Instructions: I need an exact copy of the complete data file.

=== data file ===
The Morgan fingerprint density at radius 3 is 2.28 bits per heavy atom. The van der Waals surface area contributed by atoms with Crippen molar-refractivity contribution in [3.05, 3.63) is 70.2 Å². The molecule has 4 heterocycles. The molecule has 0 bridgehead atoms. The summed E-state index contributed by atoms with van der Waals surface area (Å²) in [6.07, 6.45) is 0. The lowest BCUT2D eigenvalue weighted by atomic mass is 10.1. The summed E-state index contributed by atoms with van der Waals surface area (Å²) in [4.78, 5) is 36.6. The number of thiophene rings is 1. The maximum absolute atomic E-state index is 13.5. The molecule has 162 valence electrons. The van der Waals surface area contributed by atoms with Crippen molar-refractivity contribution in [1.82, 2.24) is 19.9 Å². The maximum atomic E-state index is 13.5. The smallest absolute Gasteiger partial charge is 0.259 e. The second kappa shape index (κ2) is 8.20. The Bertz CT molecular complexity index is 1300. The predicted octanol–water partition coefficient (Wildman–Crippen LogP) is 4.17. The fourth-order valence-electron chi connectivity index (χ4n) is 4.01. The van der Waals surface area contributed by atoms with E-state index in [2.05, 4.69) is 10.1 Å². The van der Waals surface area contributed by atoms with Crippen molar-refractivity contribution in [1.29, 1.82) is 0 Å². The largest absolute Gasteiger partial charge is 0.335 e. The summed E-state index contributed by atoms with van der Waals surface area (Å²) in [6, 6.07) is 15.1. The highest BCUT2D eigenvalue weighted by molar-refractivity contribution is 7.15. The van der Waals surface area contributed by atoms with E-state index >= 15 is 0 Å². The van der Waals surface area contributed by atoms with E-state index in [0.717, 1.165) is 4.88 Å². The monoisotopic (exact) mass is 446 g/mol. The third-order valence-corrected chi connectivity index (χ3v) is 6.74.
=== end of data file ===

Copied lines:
The Morgan fingerprint density at radius 3 is 2.28 bits per heavy atom. The van der Waals surface area contributed by atoms with Crippen molar-refractivity contribution in [3.05, 3.63) is 70.2 Å². The molecule has 4 heterocycles. The molecule has 0 bridgehead atoms. The summed E-state index contributed by atoms with van der Waals surface area (Å²) in [6.07, 6.45) is 0. The lowest BCUT2D eigenvalue weighted by atomic mass is 10.1. The summed E-state index contributed by atoms with van der Waals surface area (Å²) in [4.78, 5) is 36.6. The number of thiophene rings is 1. The maximum absolute atomic E-state index is 13.5. The molecule has 162 valence electrons. The van der Waals surface area contributed by atoms with Crippen molar-refractivity contribution in [1.82, 2.24) is 19.9 Å². The maximum atomic E-state index is 13.5. The smallest absolute Gasteiger partial charge is 0.259 e. The second kappa shape index (κ2) is 8.20. The Bertz CT molecular complexity index is 1300. The predicted octanol–water partition coefficient (Wildman–Crippen LogP) is 4.17. The fourth-order valence-electron chi connectivity index (χ4n) is 4.01. The van der Waals surface area contributed by atoms with E-state index in [2.05, 4.69) is 10.1 Å². The van der Waals surface area contributed by atoms with Crippen molar-refractivity contribution in [1.29, 1.82) is 0 Å². The largest absolute Gasteiger partial charge is 0.335 e. The summed E-state index contributed by atoms with van der Waals surface area (Å²) in [6, 6.07) is 15.1. The highest BCUT2D eigenvalue weighted by molar-refractivity contribution is 7.15. The van der Waals surface area contributed by atoms with E-state index >= 15 is 0 Å². The van der Waals surface area contributed by atoms with E-state index in [0.717, 1.165) is 4.88 Å². The monoisotopic (exact) mass is 446 g/mol. The third-order valence-corrected chi connectivity index (χ3v) is 6.74.